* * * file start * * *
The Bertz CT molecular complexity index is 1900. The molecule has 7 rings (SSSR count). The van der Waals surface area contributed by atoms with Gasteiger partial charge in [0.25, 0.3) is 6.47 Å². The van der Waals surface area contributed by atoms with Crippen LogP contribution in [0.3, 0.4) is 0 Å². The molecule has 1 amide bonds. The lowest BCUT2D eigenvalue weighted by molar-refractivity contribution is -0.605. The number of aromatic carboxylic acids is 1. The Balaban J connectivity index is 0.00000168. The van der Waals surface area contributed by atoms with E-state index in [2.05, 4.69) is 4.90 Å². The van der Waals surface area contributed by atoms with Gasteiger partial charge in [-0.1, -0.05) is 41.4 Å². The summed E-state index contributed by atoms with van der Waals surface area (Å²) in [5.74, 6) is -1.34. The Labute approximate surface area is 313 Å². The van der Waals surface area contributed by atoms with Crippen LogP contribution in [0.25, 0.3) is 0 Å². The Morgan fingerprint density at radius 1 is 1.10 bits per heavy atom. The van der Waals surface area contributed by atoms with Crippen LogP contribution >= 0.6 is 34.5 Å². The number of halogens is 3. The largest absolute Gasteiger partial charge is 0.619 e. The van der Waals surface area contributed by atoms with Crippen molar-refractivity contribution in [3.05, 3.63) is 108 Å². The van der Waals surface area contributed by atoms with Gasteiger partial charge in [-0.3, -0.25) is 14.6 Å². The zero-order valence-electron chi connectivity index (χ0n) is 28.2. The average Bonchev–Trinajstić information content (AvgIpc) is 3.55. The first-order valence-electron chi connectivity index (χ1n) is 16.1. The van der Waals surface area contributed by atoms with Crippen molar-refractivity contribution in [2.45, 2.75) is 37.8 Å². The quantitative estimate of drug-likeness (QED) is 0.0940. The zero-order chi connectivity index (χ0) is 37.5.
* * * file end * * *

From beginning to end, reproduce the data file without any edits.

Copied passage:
The Bertz CT molecular complexity index is 1900. The molecule has 7 rings (SSSR count). The van der Waals surface area contributed by atoms with Gasteiger partial charge in [0.25, 0.3) is 6.47 Å². The van der Waals surface area contributed by atoms with Crippen LogP contribution in [0.3, 0.4) is 0 Å². The molecule has 1 amide bonds. The lowest BCUT2D eigenvalue weighted by molar-refractivity contribution is -0.605. The number of aromatic carboxylic acids is 1. The Balaban J connectivity index is 0.00000168. The van der Waals surface area contributed by atoms with E-state index in [2.05, 4.69) is 4.90 Å². The van der Waals surface area contributed by atoms with Gasteiger partial charge in [-0.1, -0.05) is 41.4 Å². The summed E-state index contributed by atoms with van der Waals surface area (Å²) in [5.74, 6) is -1.34. The Labute approximate surface area is 313 Å². The van der Waals surface area contributed by atoms with Crippen LogP contribution in [0.25, 0.3) is 0 Å². The Morgan fingerprint density at radius 1 is 1.10 bits per heavy atom. The van der Waals surface area contributed by atoms with Crippen LogP contribution >= 0.6 is 34.5 Å². The number of halogens is 3. The largest absolute Gasteiger partial charge is 0.619 e. The van der Waals surface area contributed by atoms with Crippen molar-refractivity contribution in [3.05, 3.63) is 108 Å². The van der Waals surface area contributed by atoms with Gasteiger partial charge in [-0.3, -0.25) is 14.6 Å². The zero-order valence-electron chi connectivity index (χ0n) is 28.2. The average Bonchev–Trinajstić information content (AvgIpc) is 3.55. The first-order valence-electron chi connectivity index (χ1n) is 16.1. The van der Waals surface area contributed by atoms with Crippen molar-refractivity contribution in [2.45, 2.75) is 37.8 Å². The quantitative estimate of drug-likeness (QED) is 0.0940. The zero-order chi connectivity index (χ0) is 37.5.